NASA's yearlong spaceman Scott Kelly took a long-anticipated plunge Thursday, jumping into his backyard pool, astronaut outfit and all.
"Oh, man, that feels good," Kelly said as he floated to the surface.
After nearly a year of space sponge baths, Kelly didn't even take time to change out of his blue flight suit. He walked right up to the edge of the pool, tilted sideways and fell in. It was still dark outside early Thursday morning in Houston—he'd been yearning for this moment throughout his U.S- record setting mission.
A video of his plunge was posted to his Twitter account Thursday, a day after his return from the International Space Station.
"There's no place like home," he tweeted.
Kelly—looking and acting remarkably hearty after 340 days in space—was reunited with his family earlier in the morning in Houston after a flight from Kazakhstan, where his mission ended.
Kelly's girlfriend, Johnson Space Center public affairs representative Amiko Kauderer, and his two daughters, ages 20 and 12, rushed into his arms after he exited the NASA jet. His identical twin, retired astronaut Mark Kelly, and their father were next to greet him. Also welcoming him home: Mark's wife, former Arizona congresswoman Gabrielle Giffords.
This last leg of his journey, by plane, took a whole day because of weather delays. So it was in the wee hours—27 hours after returning to Earth in a Russian Soyuz capsule—when Kelly finally got to Houston's Ellington Airport near Johnson Space Center.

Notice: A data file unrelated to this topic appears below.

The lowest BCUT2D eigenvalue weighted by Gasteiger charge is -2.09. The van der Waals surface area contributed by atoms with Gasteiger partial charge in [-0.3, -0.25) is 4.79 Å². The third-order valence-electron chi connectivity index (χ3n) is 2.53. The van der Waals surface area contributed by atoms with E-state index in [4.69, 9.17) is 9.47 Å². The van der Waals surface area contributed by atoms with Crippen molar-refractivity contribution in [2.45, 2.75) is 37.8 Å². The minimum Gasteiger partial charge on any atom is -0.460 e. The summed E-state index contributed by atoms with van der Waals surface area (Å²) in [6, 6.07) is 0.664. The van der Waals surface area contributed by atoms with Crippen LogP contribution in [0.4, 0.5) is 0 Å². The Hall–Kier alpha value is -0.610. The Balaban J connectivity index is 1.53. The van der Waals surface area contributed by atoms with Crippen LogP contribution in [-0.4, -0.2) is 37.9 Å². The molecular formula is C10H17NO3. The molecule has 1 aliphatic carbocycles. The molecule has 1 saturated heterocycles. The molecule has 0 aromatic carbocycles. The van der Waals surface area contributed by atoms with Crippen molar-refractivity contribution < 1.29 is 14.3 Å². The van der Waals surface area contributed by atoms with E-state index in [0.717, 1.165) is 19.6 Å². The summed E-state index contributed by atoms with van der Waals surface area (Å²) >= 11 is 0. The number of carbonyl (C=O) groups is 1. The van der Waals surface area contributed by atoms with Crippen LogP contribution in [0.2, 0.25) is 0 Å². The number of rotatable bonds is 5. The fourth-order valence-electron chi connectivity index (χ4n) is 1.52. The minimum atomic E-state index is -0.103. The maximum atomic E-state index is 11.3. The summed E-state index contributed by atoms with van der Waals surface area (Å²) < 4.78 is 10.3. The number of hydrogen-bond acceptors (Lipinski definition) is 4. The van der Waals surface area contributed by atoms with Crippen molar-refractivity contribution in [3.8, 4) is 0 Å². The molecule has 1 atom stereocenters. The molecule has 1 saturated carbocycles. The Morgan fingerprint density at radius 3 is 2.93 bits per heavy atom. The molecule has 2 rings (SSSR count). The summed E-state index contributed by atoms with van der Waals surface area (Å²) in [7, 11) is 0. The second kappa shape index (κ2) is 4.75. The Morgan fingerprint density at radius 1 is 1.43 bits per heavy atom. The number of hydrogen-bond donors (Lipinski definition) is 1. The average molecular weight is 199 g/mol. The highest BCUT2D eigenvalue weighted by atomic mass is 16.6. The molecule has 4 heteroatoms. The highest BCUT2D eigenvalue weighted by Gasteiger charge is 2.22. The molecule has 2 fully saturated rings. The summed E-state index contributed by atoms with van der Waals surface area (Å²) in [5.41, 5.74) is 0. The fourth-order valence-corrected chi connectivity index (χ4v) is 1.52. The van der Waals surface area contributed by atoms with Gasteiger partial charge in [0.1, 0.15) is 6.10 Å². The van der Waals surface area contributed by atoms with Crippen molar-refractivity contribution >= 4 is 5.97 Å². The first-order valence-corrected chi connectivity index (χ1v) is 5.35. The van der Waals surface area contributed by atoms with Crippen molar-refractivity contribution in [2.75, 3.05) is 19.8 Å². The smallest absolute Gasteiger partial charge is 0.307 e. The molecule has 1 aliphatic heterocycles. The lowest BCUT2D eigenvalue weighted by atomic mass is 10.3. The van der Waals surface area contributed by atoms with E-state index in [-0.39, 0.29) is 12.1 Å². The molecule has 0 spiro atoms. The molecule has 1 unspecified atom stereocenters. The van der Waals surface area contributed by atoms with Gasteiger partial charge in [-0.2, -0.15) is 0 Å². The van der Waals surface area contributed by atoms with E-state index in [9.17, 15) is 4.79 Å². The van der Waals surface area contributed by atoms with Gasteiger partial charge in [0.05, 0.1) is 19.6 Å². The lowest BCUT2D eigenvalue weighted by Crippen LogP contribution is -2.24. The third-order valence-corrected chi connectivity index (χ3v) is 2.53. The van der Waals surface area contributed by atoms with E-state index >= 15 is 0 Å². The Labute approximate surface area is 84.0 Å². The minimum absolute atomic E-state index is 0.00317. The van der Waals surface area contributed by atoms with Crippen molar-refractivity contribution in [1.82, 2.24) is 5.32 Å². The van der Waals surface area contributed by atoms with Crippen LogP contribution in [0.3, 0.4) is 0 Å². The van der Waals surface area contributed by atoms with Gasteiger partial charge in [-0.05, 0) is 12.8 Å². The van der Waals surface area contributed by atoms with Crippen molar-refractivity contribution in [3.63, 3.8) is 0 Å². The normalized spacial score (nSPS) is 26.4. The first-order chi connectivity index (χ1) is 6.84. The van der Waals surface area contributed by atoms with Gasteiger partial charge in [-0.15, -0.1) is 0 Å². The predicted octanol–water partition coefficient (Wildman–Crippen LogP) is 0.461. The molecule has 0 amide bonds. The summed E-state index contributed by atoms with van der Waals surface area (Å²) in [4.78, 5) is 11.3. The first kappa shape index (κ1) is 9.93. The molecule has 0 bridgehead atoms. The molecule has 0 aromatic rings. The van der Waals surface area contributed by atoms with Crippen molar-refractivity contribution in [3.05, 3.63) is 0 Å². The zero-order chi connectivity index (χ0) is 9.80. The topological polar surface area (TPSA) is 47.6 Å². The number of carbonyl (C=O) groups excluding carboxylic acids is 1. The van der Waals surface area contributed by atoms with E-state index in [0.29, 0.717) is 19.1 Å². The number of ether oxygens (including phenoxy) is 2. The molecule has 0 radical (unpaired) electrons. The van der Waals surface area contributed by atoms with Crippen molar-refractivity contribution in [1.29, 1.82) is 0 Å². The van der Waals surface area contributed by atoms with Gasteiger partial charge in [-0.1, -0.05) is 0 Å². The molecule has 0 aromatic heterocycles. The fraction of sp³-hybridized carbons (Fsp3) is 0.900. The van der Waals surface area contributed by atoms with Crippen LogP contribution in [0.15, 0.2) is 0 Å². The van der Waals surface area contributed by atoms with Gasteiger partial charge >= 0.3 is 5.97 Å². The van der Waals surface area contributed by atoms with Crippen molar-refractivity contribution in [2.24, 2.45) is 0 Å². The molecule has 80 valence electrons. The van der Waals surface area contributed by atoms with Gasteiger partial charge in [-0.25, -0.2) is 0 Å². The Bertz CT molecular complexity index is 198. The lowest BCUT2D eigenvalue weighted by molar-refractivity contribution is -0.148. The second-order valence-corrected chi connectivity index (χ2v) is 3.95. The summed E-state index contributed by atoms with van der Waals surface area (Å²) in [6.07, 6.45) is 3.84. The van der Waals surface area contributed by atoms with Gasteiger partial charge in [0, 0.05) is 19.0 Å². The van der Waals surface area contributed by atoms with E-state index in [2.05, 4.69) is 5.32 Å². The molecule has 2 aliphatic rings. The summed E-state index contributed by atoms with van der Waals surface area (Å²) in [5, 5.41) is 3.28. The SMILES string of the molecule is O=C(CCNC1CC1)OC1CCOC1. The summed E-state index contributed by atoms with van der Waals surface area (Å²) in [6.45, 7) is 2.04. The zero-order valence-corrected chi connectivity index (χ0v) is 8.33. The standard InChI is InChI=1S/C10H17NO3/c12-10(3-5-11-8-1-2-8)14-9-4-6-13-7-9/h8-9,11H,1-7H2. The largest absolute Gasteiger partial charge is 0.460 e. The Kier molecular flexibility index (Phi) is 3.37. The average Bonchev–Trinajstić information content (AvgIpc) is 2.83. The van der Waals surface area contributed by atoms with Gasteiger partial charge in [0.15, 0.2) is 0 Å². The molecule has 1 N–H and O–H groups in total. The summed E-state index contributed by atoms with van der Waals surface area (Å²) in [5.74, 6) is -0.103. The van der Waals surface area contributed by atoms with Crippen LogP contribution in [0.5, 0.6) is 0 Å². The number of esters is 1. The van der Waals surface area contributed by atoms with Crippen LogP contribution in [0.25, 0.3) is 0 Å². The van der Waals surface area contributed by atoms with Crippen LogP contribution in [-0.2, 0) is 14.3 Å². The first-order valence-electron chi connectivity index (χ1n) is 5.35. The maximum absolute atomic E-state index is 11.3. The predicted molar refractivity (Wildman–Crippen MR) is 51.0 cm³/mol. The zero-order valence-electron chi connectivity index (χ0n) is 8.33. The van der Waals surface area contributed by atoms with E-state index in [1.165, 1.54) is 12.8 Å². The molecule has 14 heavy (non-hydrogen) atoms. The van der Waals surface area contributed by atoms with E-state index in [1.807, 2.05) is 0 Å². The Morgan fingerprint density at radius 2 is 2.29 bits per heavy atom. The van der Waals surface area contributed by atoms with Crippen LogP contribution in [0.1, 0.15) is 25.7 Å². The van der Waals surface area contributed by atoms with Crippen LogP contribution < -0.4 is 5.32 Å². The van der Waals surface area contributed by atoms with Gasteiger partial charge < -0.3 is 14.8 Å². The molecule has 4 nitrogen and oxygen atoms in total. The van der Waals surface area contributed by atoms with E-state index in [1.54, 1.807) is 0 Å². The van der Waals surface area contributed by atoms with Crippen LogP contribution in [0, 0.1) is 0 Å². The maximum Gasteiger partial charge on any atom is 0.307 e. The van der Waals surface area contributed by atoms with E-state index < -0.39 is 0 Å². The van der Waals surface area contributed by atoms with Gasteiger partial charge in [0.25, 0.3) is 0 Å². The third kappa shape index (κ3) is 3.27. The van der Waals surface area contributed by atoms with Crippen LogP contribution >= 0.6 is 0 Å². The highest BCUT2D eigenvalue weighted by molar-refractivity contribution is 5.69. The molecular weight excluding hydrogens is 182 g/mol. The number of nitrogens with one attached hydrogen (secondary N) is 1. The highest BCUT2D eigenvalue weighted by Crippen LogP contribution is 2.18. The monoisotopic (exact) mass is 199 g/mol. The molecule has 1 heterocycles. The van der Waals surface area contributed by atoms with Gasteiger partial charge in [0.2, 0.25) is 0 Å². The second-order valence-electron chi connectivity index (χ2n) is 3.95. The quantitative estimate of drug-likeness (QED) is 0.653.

"I'm used to going 17,500 mph, but this airplane doesn't do quite that," Kelly joked at a brief welcoming ceremony attended by Jill Biden, wife of Vice President Joe Biden.
She brought him a gift of beer from President Barack Obama and some apple pie. "Nothing's more American than that!" she said.
Kelly noted that when he left Houston in February last year, he was still 50. Now he's 52, thanks to his Feb. 21st birthday.
"It was a very long trip," he said. "But it feels great. It's great to be back in Texas on U.S. soil."
Before he could go home to his own bed—and his own pool—Kelly had to detour to Johnson to endure more medical tests to measure his body's adaptation to gravity. The main reason for the long trip—double the usual station stint—was so NASA could gather data that will keep future Mars explorers healthy and happy during the 2½-year expeditions planned for the 2030s and beyond. His brother took part in many of the studies as a ground control and unprecedented genetic double.
The Russian cosmonaut with whom Kelly spent the year in space—Mikhail Kornienko—is undergoing his own medical checkups back home in Star City, Russia. The Russians hold the world record for days in space—438—set back in the mid-1990s at the former Mir space station.
Next up for Kelly: a news conference at Johnson on Friday and a continuing series of tests, expected to last for months and possibly a year.
Ditto for his brother.
"After 340 days off the planet and 5,400 times around it," Mark proudly tweeted, "it's good to have you home, @StationCDRKelly.
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